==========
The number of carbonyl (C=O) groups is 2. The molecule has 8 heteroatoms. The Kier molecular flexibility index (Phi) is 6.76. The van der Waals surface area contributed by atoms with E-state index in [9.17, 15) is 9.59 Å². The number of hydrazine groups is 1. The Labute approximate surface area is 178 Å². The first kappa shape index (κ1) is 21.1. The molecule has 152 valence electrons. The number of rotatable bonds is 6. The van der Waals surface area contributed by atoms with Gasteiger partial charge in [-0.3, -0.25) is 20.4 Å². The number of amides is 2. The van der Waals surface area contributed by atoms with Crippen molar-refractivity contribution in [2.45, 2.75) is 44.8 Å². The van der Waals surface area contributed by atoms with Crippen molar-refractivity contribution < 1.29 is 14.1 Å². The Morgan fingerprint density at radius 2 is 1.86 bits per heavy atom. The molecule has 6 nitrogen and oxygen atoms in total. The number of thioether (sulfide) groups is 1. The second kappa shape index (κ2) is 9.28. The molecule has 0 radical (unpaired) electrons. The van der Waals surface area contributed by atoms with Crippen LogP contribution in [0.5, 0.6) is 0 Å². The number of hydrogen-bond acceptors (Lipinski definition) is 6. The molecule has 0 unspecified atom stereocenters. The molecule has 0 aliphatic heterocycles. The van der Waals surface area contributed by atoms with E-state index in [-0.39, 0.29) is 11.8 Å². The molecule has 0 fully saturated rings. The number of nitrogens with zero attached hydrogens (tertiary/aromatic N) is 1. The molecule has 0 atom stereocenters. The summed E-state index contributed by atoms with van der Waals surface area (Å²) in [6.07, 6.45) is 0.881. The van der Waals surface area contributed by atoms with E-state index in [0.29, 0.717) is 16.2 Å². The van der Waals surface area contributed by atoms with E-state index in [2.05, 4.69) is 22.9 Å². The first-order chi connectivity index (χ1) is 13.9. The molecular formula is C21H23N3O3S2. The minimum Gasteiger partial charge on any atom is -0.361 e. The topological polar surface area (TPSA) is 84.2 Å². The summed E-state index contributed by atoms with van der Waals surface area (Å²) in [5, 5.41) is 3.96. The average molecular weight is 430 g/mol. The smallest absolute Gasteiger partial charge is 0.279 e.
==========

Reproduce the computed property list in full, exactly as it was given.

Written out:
The number of carbonyl (C=O) groups is 2. The molecule has 8 heteroatoms. The Kier molecular flexibility index (Phi) is 6.76. The van der Waals surface area contributed by atoms with E-state index in [9.17, 15) is 9.59 Å². The number of hydrazine groups is 1. The Labute approximate surface area is 178 Å². The first kappa shape index (κ1) is 21.1. The molecule has 152 valence electrons. The number of rotatable bonds is 6. The van der Waals surface area contributed by atoms with Gasteiger partial charge in [-0.3, -0.25) is 20.4 Å². The number of amides is 2. The van der Waals surface area contributed by atoms with Crippen molar-refractivity contribution in [2.45, 2.75) is 44.8 Å². The van der Waals surface area contributed by atoms with Crippen molar-refractivity contribution < 1.29 is 14.1 Å². The Morgan fingerprint density at radius 2 is 1.86 bits per heavy atom. The molecule has 6 nitrogen and oxygen atoms in total. The number of thioether (sulfide) groups is 1. The second kappa shape index (κ2) is 9.28. The molecule has 0 radical (unpaired) electrons. The van der Waals surface area contributed by atoms with Crippen LogP contribution in [0.5, 0.6) is 0 Å². The number of hydrogen-bond acceptors (Lipinski definition) is 6. The molecule has 0 unspecified atom stereocenters. The molecule has 0 aliphatic heterocycles. The van der Waals surface area contributed by atoms with E-state index in [-0.39, 0.29) is 11.8 Å². The molecule has 0 fully saturated rings. The number of nitrogens with zero attached hydrogens (tertiary/aromatic N) is 1. The molecule has 0 atom stereocenters. The summed E-state index contributed by atoms with van der Waals surface area (Å²) in [6.07, 6.45) is 0.881. The van der Waals surface area contributed by atoms with E-state index in [0.29, 0.717) is 16.2 Å². The van der Waals surface area contributed by atoms with E-state index in [2.05, 4.69) is 22.9 Å². The first-order chi connectivity index (χ1) is 13.9. The molecular formula is C21H23N3O3S2. The minimum Gasteiger partial charge on any atom is -0.361 e. The topological polar surface area (TPSA) is 84.2 Å². The summed E-state index contributed by atoms with van der Waals surface area (Å²) in [5, 5.41) is 3.96. The average molecular weight is 430 g/mol. The smallest absolute Gasteiger partial charge is 0.279 e.